A recent change of scenery from my usual progressive social circles has unveiled to me a place where humour formulated around prejudice is completely normalised. Granted, there are no social spaces in which prejudice is entirely absent, however, there are spaces where such discourses are far more prevalent. Through travelling I have observed places where white men (though not exclusively) interact and draw on a ‘communal humour’ that is often sexist, racist, or homophobic in order to find common ground with one another. We all wish to be liked and be part of a group but are these ‘offensive’ jokes necessary to the creation of friendships? Can relationships between men not be built and sustained without such humour being tolerated?

In a recent conversation, a man expressed his desire for a “blonde with big tits” to settle down with, and then proceeded to identify who within the group best fits this description and how he could ‘take her’ from her current partner. The conversation swiftly moved on, but I was left troubled, my progressive liberal echo chamber had clearly sheltered me. In retrospect, my shock at such overt sexism is laughable – how could I believe my views where representative of wider society? Statistics alone show that we are not all on the same page. A third of 16 – 18 year old girl report unwanted sexual touching at school and a quarter of women in Britain experience domestic violence with the figures even higher for disabled women. Sexist jokes are only a small part of a far bigger picture.

"While at Cambridge and other supposedly liberal institutions we may think such comments remain in the past, they do not."

Some argue that we have moved on from inequality, and that it must be those who say they are struggling that are at fault. This idea is particularly prevalent in relation to gender equality. I, myself, have been guilty of thinking that ‘we have never had it so good’, but my singular understanding is obviously not representative of the whole. According to the United Nations, globally at least one in three women will be beaten, coerced into sex or otherwise abused by an intimate partner in her lifetime. The presumption that we have moved past inequality allows for the continued oppression of marginalised people internationally, and feeds into the stereotype of feminists as angry man haters, similarly to how a scepticism towards racial inequalities can reinforce the stereotype that black people are just white hating. Negative opinions of those who call out injustices make it difficult for those marginalised groups to challenge the status quo for fear of being outcast.

We need to reclaim our liberation. Countless times I have heard women distance themselves from feminism or men use it as an insult to quell women’s complaints about gender injustices. But like with any movement, the individuals who come together under the umbrella of feminism will have different reasons for doing so, different levels of extremity, and different ideas for how gender equality is to be achieved – homogeneity within any movement is impossible. Feminism as an ideology is simply the belief in equality between the sexes and, surely, we can all agree on this. Roxanne Gay’s Bad Feminist demonstrates the implausibility of attaining the ‘perfect feminism’, but we can all aim to be ourselves and strive to live our lives in a feminist way. Perhaps if we all proudly identified as feminist, the term would no longer seem abstract or sinister. Maybe then we could start challenging misogyny, sexism, and the patriarchy, no longer silenced for fear of being branded a feminist. Even for those, like myself, who do outwardly identify with feminism, it can be difficult to stand your ground in social settings where you find yourself the lone feminist.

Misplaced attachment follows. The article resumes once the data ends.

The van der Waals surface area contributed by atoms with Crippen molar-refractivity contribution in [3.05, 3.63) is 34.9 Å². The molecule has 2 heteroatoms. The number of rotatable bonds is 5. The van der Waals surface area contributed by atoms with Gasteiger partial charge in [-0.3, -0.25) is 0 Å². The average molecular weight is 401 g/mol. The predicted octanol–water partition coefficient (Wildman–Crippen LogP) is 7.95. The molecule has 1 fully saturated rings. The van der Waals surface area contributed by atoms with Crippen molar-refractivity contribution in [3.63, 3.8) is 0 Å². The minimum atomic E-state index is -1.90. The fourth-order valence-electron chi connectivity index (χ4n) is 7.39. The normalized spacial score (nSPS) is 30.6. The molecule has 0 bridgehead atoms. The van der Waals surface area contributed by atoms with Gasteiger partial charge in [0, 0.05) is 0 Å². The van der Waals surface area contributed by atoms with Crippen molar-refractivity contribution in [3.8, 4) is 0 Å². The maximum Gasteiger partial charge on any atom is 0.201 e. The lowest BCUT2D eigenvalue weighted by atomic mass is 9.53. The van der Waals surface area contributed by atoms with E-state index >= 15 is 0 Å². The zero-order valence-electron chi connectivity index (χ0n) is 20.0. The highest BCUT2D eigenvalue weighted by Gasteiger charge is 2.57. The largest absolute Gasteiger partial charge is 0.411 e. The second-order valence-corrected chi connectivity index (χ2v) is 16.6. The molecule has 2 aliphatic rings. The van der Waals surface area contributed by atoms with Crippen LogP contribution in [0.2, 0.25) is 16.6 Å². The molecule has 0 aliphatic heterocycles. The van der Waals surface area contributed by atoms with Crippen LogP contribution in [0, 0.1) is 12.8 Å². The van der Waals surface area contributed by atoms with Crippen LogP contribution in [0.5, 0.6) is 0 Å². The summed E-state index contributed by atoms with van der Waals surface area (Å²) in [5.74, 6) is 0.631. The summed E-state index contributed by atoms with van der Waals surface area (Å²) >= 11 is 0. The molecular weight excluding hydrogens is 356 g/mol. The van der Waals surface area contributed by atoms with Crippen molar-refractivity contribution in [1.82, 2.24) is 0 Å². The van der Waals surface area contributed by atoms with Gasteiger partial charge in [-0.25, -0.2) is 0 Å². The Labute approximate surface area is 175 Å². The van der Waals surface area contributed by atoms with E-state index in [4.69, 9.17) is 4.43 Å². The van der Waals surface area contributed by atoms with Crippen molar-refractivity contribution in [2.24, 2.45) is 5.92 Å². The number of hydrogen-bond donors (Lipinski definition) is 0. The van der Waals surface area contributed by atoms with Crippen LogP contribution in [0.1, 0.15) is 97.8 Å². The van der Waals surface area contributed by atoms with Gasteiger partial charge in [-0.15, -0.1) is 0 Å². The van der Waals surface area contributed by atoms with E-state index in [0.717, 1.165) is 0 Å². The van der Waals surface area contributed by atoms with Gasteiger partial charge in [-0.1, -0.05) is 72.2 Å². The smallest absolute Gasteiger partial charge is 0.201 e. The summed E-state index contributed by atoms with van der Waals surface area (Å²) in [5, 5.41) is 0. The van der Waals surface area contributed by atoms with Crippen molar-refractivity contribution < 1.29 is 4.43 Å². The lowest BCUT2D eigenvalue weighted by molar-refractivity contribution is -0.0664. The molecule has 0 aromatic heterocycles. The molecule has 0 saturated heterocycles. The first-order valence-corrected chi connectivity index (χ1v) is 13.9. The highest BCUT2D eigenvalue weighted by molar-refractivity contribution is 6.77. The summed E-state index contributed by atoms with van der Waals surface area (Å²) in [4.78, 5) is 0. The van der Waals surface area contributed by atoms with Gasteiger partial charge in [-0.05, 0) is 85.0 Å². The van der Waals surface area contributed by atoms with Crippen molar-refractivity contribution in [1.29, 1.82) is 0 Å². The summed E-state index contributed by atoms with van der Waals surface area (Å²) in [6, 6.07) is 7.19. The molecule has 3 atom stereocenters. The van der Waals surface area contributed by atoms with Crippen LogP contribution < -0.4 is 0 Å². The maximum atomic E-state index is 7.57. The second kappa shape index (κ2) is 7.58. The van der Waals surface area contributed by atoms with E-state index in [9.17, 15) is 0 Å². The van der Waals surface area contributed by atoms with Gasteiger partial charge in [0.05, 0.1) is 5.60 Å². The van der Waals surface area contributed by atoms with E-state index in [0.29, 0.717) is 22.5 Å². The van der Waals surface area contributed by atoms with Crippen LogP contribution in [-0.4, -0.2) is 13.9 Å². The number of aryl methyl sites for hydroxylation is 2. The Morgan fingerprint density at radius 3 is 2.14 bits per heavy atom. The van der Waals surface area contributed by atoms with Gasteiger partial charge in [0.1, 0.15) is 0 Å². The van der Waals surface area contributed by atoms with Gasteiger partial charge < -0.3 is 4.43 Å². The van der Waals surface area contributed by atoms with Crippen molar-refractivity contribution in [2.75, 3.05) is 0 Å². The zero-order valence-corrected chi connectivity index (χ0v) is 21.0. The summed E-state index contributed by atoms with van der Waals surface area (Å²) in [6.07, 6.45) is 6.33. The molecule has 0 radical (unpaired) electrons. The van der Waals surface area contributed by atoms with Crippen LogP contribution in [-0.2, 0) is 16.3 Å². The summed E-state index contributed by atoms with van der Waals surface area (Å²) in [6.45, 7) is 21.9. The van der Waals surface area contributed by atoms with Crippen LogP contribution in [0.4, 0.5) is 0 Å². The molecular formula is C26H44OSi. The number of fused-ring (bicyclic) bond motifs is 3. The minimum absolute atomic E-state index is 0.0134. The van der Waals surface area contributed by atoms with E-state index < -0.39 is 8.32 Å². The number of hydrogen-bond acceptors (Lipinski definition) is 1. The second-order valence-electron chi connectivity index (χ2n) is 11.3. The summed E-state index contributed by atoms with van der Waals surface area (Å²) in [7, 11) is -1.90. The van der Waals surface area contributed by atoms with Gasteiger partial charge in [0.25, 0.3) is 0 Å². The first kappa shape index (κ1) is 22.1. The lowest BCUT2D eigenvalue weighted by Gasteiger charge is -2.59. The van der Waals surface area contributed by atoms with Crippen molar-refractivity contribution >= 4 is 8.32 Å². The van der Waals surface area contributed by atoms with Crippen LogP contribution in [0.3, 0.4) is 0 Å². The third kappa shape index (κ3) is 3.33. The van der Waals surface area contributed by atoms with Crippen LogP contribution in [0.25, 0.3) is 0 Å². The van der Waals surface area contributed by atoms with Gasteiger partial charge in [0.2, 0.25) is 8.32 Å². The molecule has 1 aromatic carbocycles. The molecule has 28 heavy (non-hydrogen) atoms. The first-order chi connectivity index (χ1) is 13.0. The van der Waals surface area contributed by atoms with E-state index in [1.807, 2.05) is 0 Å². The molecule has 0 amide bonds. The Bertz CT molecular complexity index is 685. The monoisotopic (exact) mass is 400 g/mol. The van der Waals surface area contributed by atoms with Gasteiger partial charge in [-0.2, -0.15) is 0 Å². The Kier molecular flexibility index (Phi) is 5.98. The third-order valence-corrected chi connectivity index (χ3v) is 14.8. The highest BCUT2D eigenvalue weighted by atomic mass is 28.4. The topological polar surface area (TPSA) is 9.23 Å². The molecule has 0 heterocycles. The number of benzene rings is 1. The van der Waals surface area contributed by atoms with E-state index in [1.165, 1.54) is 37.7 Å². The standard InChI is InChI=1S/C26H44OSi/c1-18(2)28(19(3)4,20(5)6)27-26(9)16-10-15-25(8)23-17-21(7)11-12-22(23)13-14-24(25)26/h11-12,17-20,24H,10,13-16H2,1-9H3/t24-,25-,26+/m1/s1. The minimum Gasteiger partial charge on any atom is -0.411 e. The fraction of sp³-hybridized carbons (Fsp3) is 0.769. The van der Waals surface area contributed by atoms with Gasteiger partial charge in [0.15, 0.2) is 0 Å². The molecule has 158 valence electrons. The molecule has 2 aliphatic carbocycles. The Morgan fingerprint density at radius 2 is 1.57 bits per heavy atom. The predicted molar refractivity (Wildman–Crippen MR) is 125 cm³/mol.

"We are not just offended, we are tired and disappointed."

In a later conversation, a woman was being described and  a man responded, “Why are we talking about her? Is she intelligent? Is she beautiful? I don’t care if she’s intelligent but if she’s beautiful tell me more.” The comment was followed by laughter, but the underpinning assumptions that a woman’s value lies in her beauty rather than her intellect, or that the two are antithetical to one another is both harmful and outdated. While at Cambridge and other supposedly liberal institutions we may think such comments remain in the past, they do not. Outside of the bubble these ‘jokes’ are common, particularly in those in-between spaces where men come together to connect, and more often than not they are said when there is not a woman around to ‘say something’. It’s not our job to correct them; challenging prejudice is bigger than women calling out men, black people calling out other races, or gay people calling out their straight friends. We all need to do our part, even when the comment doesn’t directly relate to us, and straight, white men need to hold each other accountable.


Mountain View

Confronting racism as a British Indian

On hearing offensive ‘jokes’ I always wonders what the thought process behind them saying such things may have been. Obviously, there will be those that do not realise how their comment, so deeply ingrained in a history likely unknown to them, reinforces pre-existing systems of oppression. However, as a pessimist in this respect, I refrain from giving people the benefit of the doubt. Worse, however, are those who proclaim themselves to be ‘controversial’ and use 'freedom of speech' to justify their comments. By doing so, they turn the blame on those 'sensitive souls' who were offended – we are not just offended, we are tired and disappointed. With all the resources available shouldn't these individuals be expected to educate themselves? And, I may be naive in saying this, but it’s 2020 - can we not move past humour based solely on prejudice?